Prefetching is the idea of fetching the resources early and storing them in memory for faster access when the data is eventually needed. Prefetching is a prevalent technique used by computer processors to get data from slow storage and store them in fast-access storage before the data is required. A standard pattern is to do the prefetching while the application is in the background. One example of prefetching is making network calls in advance and storing the results locally until needed. Prefetching, of course, needs to be balanced. For instance, if the application is trying to provide a smooth scrolling experience that relies on prefetching the data. If you prefetch too little, it’s not going to be very useful since the application will spend a lot of the time making a network call. However, prefetch too much, and you run into the risk of making your users wait and potentially draining the battery.

An example of prefetching in Fenix codebase is warming up the BroswersCache inside FenixApplication (Our main Application class).

Getting all the browser information in advance since it’s used all over the place.


Batching is the idea of grouping tasks together to be executed sequentially without much overhead of setting up the execution. For example, in the android database library Room, you can insert a list object as a single transaction (batching), which will be faster than inserting items one by one. Furthermore, you can also batch network calls to save precious network resources, therefore, saving battery in the process. In Android’s HTTP library called Volley, you can buffer multiple web requests and add them to a single instance of a networkQueue.

An example of batching in Fenix codebase is a visualCompletenessQueue, which is used to store up all the tasks that are needed to run after the first screen is visible to the user. Tasks include warming up the history storage, initializing the account manager, etc.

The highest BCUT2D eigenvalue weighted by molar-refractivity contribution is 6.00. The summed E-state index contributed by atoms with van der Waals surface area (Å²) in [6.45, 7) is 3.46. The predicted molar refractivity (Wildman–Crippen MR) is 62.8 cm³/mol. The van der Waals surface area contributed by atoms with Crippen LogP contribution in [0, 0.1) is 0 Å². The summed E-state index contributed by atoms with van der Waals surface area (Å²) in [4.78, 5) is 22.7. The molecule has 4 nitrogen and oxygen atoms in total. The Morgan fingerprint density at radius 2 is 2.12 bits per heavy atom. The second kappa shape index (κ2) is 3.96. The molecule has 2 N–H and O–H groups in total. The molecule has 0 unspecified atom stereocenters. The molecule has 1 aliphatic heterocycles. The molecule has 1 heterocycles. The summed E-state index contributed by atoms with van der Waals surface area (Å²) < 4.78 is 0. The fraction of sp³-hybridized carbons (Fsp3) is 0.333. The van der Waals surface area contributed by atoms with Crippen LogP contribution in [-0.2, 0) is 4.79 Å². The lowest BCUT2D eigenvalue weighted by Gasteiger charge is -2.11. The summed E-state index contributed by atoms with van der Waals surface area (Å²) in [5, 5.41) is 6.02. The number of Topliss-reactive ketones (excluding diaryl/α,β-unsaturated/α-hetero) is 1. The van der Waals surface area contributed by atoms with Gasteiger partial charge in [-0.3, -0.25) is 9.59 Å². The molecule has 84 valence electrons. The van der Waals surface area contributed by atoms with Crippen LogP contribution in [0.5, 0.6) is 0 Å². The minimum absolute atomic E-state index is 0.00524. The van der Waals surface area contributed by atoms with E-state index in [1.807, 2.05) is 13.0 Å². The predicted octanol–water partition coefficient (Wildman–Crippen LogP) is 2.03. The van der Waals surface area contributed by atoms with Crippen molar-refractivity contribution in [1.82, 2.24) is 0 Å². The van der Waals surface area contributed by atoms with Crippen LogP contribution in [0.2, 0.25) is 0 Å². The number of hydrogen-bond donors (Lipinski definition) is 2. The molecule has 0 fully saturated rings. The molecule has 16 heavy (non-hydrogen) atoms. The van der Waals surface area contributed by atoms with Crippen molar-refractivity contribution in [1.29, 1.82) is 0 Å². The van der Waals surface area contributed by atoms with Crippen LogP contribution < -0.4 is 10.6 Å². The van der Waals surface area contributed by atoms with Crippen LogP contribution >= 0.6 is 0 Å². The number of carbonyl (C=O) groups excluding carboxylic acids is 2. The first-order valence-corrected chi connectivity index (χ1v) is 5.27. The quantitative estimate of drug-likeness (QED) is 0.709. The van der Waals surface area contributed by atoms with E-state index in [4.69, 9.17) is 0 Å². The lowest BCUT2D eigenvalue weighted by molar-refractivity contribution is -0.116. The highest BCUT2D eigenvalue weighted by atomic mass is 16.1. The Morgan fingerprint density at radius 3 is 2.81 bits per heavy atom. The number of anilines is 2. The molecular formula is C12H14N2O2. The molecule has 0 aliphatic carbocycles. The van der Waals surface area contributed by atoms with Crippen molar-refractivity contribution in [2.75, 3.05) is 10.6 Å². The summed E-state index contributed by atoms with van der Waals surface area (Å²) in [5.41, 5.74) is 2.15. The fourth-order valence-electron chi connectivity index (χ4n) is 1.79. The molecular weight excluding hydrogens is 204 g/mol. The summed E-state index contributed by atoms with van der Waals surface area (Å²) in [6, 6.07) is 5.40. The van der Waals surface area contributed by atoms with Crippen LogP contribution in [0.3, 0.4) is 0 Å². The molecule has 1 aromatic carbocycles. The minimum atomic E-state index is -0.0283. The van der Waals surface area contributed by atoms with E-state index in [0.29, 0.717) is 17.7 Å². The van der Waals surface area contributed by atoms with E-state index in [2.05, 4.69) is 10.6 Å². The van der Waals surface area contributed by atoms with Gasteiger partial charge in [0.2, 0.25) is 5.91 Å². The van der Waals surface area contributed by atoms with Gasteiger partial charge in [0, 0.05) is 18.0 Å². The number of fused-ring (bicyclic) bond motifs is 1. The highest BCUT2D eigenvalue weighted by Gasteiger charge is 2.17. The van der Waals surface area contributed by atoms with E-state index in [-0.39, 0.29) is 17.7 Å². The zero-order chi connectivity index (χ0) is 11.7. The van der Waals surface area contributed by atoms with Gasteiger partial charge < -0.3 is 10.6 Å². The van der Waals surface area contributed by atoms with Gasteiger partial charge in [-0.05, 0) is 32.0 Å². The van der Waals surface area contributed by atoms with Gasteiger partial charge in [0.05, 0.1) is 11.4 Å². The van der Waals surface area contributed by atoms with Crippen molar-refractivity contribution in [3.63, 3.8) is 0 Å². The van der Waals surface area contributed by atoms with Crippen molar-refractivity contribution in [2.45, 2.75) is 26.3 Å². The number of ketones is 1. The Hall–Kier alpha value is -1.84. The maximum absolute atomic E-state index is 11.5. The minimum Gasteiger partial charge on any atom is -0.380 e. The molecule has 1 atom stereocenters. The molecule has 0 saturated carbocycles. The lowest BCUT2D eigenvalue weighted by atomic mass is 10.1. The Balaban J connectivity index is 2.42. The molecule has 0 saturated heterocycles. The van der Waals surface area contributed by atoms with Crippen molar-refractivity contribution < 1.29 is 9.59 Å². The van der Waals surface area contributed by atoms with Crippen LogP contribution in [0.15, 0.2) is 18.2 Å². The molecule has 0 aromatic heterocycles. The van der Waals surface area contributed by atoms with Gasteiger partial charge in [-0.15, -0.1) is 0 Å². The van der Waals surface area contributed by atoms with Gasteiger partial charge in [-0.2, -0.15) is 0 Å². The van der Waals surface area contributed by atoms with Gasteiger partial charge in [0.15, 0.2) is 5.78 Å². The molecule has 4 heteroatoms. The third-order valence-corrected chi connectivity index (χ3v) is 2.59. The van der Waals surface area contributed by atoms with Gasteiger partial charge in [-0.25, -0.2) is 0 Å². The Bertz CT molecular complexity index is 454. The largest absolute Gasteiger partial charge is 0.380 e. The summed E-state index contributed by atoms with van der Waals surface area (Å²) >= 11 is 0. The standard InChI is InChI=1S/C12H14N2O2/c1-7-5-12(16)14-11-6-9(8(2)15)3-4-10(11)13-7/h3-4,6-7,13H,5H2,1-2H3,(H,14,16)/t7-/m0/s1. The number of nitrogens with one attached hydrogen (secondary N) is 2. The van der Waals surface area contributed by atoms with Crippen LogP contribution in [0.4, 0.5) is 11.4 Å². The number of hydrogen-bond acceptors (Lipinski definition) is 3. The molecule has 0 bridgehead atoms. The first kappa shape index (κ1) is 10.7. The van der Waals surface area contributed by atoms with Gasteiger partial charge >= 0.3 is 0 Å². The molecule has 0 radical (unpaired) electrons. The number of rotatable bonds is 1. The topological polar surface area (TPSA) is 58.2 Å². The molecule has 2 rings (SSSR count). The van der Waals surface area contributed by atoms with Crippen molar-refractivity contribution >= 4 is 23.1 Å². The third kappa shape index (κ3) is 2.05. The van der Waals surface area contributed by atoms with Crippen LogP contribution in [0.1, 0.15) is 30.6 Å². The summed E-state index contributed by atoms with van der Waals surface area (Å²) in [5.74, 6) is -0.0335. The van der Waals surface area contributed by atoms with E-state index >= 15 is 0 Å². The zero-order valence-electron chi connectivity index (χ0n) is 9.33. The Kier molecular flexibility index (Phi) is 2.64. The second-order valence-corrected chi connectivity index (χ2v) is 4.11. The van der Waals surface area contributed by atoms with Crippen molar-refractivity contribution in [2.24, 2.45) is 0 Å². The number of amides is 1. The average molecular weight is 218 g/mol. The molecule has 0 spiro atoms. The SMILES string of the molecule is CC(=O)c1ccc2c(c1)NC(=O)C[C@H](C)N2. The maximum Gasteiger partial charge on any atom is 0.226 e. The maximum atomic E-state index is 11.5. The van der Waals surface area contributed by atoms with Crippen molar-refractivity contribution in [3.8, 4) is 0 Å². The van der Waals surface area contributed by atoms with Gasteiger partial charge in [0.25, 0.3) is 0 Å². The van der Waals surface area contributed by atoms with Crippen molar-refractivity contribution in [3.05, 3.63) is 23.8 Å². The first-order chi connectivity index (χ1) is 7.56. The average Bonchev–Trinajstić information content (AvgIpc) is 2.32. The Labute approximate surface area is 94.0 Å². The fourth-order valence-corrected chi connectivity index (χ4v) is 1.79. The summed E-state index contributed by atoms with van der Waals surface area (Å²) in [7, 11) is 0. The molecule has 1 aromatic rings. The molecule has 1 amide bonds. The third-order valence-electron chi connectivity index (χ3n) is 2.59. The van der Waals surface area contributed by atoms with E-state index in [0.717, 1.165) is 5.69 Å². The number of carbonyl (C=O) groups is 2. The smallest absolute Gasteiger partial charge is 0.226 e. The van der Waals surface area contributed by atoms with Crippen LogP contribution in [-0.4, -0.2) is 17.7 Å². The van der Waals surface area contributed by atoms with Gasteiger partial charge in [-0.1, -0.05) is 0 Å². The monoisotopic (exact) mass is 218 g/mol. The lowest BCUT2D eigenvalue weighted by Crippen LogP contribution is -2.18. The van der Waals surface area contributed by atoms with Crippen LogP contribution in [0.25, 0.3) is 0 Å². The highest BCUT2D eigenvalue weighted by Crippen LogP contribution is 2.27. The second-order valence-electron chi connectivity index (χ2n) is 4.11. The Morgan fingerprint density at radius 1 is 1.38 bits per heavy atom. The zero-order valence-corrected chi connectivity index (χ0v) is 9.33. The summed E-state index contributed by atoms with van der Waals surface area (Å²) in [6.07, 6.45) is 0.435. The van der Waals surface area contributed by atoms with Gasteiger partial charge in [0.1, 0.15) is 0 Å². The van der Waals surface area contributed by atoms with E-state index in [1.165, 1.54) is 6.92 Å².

Attaching a VisualCompletenessQueue to the view to execute once the screen is visible.

XML Layouts

Let’s talk about the importance of improving the XML layout. Suppose the frame rate is 30 FPS, we have roughly around 33 milliseconds to draw each frame. If the drawing is not complete in the given time, we consider the frame to be dropped. The dropped frame is what causes a UI to be laggy and unreliable. Therefore, the more the dropped frames, the more unstable the UI is. Poorly optimized XML layouts can lead to a choppy looking UI. In general, these issues fall within two categories: heavily nested view hierarchy (CPU problem) and overdrawing (GPU problem).

Heavily nested view hierarchies can be reasonably simple to flatten. However, the tricky part is not overdrawing the UI. For example, if you have a UI component fully hidden by other components, it is unnecessary to waste GPU power drawing the component in the background. For instance, It is wasteful to draw a background for a layout that is entirely covered by a recycler view. Android has some features such as layout inspector to help you make the UI better. Additionally, under the developer’s options in Android phones, there are many features for debugging the UI, such as showing the GPU overdraw on the screen.


Paying attention to the application through the lens of parallelism, prefetching, batching, and improving the XML layout will help the application perform better. These fundamentals are often overlooked. Sometimes, developers seem to not care about memory and rely entirely on garbage collection for memory cleanup and optimizations. However, not many developers realize that the more often garbage collection is run, the worse the user experience will be. Since the application’s main thread is stopped while GC is running, it might result in frames not being drawn in time, creating a laggy UI. Hence, using the four pillars of performance as a guide, we can avoid many performance issues before they appear.